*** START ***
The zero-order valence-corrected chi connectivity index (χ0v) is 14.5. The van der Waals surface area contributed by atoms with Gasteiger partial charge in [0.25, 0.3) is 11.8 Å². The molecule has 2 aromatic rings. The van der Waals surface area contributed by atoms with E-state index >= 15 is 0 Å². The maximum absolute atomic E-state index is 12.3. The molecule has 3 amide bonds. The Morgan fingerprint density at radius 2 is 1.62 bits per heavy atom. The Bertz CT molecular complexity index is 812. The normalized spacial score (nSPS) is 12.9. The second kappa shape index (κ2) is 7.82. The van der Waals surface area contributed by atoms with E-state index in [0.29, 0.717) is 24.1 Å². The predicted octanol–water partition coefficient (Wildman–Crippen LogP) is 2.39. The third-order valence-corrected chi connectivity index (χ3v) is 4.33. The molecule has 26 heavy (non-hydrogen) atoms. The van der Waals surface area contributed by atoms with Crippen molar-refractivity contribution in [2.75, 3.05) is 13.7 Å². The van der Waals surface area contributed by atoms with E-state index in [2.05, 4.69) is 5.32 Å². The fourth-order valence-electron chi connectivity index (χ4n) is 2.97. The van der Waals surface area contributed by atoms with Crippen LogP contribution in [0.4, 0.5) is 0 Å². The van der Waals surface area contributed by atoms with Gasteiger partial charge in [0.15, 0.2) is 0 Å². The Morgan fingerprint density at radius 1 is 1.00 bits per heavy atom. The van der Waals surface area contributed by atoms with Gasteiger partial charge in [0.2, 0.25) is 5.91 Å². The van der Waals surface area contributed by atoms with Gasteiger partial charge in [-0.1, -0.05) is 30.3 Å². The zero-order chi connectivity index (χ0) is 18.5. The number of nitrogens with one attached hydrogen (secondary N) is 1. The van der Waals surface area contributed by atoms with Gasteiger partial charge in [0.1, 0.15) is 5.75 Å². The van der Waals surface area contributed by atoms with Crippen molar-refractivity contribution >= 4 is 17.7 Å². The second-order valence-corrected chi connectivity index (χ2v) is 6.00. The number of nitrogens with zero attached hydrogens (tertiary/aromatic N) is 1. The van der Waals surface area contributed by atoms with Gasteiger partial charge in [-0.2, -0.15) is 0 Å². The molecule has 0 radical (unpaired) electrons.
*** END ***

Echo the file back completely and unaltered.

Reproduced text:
The zero-order valence-corrected chi connectivity index (χ0v) is 14.5. The van der Waals surface area contributed by atoms with Gasteiger partial charge in [0.25, 0.3) is 11.8 Å². The molecule has 2 aromatic rings. The van der Waals surface area contributed by atoms with E-state index >= 15 is 0 Å². The maximum absolute atomic E-state index is 12.3. The molecule has 3 amide bonds. The Morgan fingerprint density at radius 2 is 1.62 bits per heavy atom. The Bertz CT molecular complexity index is 812. The normalized spacial score (nSPS) is 12.9. The second kappa shape index (κ2) is 7.82. The van der Waals surface area contributed by atoms with E-state index in [0.29, 0.717) is 24.1 Å². The predicted octanol–water partition coefficient (Wildman–Crippen LogP) is 2.39. The third-order valence-corrected chi connectivity index (χ3v) is 4.33. The molecule has 26 heavy (non-hydrogen) atoms. The van der Waals surface area contributed by atoms with Crippen molar-refractivity contribution in [2.75, 3.05) is 13.7 Å². The van der Waals surface area contributed by atoms with E-state index in [2.05, 4.69) is 5.32 Å². The fourth-order valence-electron chi connectivity index (χ4n) is 2.97. The van der Waals surface area contributed by atoms with Crippen LogP contribution in [0.4, 0.5) is 0 Å². The van der Waals surface area contributed by atoms with Gasteiger partial charge in [0.15, 0.2) is 0 Å². The Morgan fingerprint density at radius 1 is 1.00 bits per heavy atom. The van der Waals surface area contributed by atoms with Gasteiger partial charge in [0.2, 0.25) is 5.91 Å². The van der Waals surface area contributed by atoms with Gasteiger partial charge in [-0.1, -0.05) is 30.3 Å². The zero-order chi connectivity index (χ0) is 18.5. The number of nitrogens with one attached hydrogen (secondary N) is 1. The van der Waals surface area contributed by atoms with Gasteiger partial charge in [0.1, 0.15) is 5.75 Å². The van der Waals surface area contributed by atoms with Crippen molar-refractivity contribution >= 4 is 17.7 Å². The second-order valence-corrected chi connectivity index (χ2v) is 6.00. The number of nitrogens with zero attached hydrogens (tertiary/aromatic N) is 1. The van der Waals surface area contributed by atoms with Gasteiger partial charge in [-0.2, -0.15) is 0 Å². The molecule has 0 radical (unpaired) electrons.